Todd’s Note – I don’t want to come across like a girlie man here… As an educator, I think we baby kids too much sometimes. I often get parents calling me and telling me that their child is reporting to them that their teacher is yelling at them. Well, I know that is not true because I walk the areas ALL THE TIME and if a teacher was yelling at kids, I would hear it and then the teacher would hear it from me! What is really happening is that teachers are being firm and using a firm voice and kids aren’t used to that. When did we become so wimpy?
Now, just like teachers use different strategies to teach skills, parents need to have strategies to say “no” to their child. Although I don’t think there is anything wrong with telling a child “no,” in fact I don’t think we say it enough, here are some alternatives that might help switch it up.
This article has been contributed by AuPair Jobs.
Results of a study published by Redbook magazine found that the average toddler hears the word “no” up to 400 times each day. Sources cited in their research also showed that kids who are repeatedly subjected to the word “no” without further explanation tend to have less advanced language skills than peers who experience positive feedback. Rather than subjecting your child to a barrage of negative words, experts like author Howard Gardner suggest that you adopt more positive redirection techniques. These 10 phrases can help you say no to your child without actually responding negatively.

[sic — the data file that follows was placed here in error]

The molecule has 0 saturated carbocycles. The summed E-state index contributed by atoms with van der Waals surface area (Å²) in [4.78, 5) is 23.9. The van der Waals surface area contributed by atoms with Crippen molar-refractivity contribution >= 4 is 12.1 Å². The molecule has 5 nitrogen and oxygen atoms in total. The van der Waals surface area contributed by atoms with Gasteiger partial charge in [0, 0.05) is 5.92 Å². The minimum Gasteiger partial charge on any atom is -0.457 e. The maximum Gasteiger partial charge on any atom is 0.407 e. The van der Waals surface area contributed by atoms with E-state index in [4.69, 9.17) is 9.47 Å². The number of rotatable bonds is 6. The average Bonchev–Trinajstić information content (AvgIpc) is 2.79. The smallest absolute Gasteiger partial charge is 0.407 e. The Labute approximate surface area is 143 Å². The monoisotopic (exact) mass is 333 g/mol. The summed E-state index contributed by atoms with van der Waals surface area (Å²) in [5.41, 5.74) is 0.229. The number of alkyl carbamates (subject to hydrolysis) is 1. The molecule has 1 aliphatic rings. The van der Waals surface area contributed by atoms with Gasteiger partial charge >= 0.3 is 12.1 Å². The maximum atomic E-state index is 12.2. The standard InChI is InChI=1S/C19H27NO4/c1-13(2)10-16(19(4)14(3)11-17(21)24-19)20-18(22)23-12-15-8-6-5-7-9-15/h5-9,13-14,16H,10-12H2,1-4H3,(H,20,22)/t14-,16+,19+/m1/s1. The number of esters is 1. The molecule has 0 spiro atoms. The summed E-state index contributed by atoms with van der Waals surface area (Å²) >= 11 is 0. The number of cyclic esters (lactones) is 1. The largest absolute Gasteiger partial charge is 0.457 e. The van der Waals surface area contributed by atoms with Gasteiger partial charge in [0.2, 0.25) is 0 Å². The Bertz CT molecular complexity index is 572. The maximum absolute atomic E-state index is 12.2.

Todd’s Note – It is always good to have info. and advice from “the experts.” When it comes to parenting, there are a bunch of them! I personally believe that the most influential expert when it comes to parenting should be the child’s own parent. However, that doesn’t mean that you can’t learn a little something something from the “other” experts.
This article is contributed by Nanny Jobs.
While it may seem that the Internet and reality show stars like Supernanny Jo Frost have pioneered the movement of parenting experts and clearly delineated parenting styles, the truth of the matter is that so-called parenting experts have existed for generations. The opinions and advice of some of these experts haven’t always stood the test of time, but they did make major waves during their heydays with their ideas about parenting and have shaped much of the parenting landscape long after they fell out of favor.